In Neurology Clinical Practice, results showed that women with multiple sclerosis were likely not at a higher risk for pregnancy complications compared to women with no history of the condition.
As released by the American Academy of Neurology, researchers examined close to 3,000 pregnant participants diagnosed with multiple sclerosis, comparing them with over 56,000 healthy pregnant women.
According to researchers, the births occurred between 1997 and 2016. Pregnancy complications included gestational diabetes and emergency cesarean section (c-section).
The findings yielded no significant difference in risk of pregnancy complications between both women with multiple sclerosis and women without a diagnosis for the disease.
Out of the total women with multiple sclerosis, about 400, or 14 percent, had an elective c-section operation; this is in comparison to nearly 4,400 of the close to 57,000 women, or 8 percent, who were regarded as healthy.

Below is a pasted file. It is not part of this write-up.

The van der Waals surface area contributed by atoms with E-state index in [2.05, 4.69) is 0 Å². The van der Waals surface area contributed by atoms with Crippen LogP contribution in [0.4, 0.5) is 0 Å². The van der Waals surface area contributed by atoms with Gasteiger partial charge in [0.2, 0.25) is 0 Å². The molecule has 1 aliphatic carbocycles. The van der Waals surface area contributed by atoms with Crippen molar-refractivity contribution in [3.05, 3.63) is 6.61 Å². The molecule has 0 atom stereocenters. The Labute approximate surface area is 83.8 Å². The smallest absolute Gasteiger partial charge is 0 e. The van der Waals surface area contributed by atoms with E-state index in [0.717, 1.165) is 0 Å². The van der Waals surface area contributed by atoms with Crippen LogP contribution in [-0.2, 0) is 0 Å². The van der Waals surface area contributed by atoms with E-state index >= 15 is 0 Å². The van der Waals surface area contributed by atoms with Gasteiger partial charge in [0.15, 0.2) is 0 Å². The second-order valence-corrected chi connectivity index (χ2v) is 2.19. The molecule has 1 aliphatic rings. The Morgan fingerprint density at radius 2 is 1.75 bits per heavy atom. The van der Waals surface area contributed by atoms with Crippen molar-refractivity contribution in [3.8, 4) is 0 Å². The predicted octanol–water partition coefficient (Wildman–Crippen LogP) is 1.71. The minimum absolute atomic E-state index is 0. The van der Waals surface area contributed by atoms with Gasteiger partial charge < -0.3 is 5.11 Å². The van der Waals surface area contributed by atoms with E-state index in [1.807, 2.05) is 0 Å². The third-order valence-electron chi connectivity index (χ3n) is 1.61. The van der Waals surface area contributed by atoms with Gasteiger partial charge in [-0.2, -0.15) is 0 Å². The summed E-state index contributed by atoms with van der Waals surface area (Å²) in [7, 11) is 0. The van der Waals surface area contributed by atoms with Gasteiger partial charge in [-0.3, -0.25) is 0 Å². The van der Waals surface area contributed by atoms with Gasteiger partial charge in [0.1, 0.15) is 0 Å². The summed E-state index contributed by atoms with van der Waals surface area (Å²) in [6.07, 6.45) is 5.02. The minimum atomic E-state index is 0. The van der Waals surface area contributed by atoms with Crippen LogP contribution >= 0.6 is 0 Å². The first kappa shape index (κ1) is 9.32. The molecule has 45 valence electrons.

“We think the reason more women with MS have babies by elective c-section or induced delivery may have to do with MS-related symptoms such as muscle weakness, spasticity or fatigue that might affect the birth,” said one co-author of the study in a press release.
“Any of these could make a mom more tired and lead to delivery complications that could prompt the clinician and woman to take extra precautions.”